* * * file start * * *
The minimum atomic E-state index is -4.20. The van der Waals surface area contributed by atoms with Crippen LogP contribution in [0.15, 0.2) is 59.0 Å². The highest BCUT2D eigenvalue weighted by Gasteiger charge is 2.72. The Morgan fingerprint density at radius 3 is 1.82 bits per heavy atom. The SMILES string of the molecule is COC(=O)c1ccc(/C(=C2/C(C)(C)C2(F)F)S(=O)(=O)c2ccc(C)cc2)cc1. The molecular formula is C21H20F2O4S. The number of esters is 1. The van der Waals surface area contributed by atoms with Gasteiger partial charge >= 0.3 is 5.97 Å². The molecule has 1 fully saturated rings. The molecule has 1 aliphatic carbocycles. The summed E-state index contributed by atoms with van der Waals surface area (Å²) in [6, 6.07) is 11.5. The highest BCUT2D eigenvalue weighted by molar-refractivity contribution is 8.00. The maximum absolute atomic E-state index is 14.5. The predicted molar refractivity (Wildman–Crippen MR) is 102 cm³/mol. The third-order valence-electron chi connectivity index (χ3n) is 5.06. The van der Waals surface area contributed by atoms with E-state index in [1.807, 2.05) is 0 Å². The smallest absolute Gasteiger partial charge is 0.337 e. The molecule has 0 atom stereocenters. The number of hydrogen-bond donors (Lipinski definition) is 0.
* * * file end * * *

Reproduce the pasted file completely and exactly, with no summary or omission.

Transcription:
The minimum atomic E-state index is -4.20. The van der Waals surface area contributed by atoms with Crippen LogP contribution in [0.15, 0.2) is 59.0 Å². The highest BCUT2D eigenvalue weighted by Gasteiger charge is 2.72. The Morgan fingerprint density at radius 3 is 1.82 bits per heavy atom. The SMILES string of the molecule is COC(=O)c1ccc(/C(=C2/C(C)(C)C2(F)F)S(=O)(=O)c2ccc(C)cc2)cc1. The molecular formula is C21H20F2O4S. The number of esters is 1. The van der Waals surface area contributed by atoms with Gasteiger partial charge >= 0.3 is 5.97 Å². The molecule has 1 fully saturated rings. The molecule has 1 aliphatic carbocycles. The summed E-state index contributed by atoms with van der Waals surface area (Å²) in [6, 6.07) is 11.5. The highest BCUT2D eigenvalue weighted by molar-refractivity contribution is 8.00. The maximum absolute atomic E-state index is 14.5. The predicted molar refractivity (Wildman–Crippen MR) is 102 cm³/mol. The third-order valence-electron chi connectivity index (χ3n) is 5.06. The van der Waals surface area contributed by atoms with E-state index in [1.807, 2.05) is 0 Å². The smallest absolute Gasteiger partial charge is 0.337 e. The molecule has 0 atom stereocenters. The number of hydrogen-bond donors (Lipinski definition) is 0.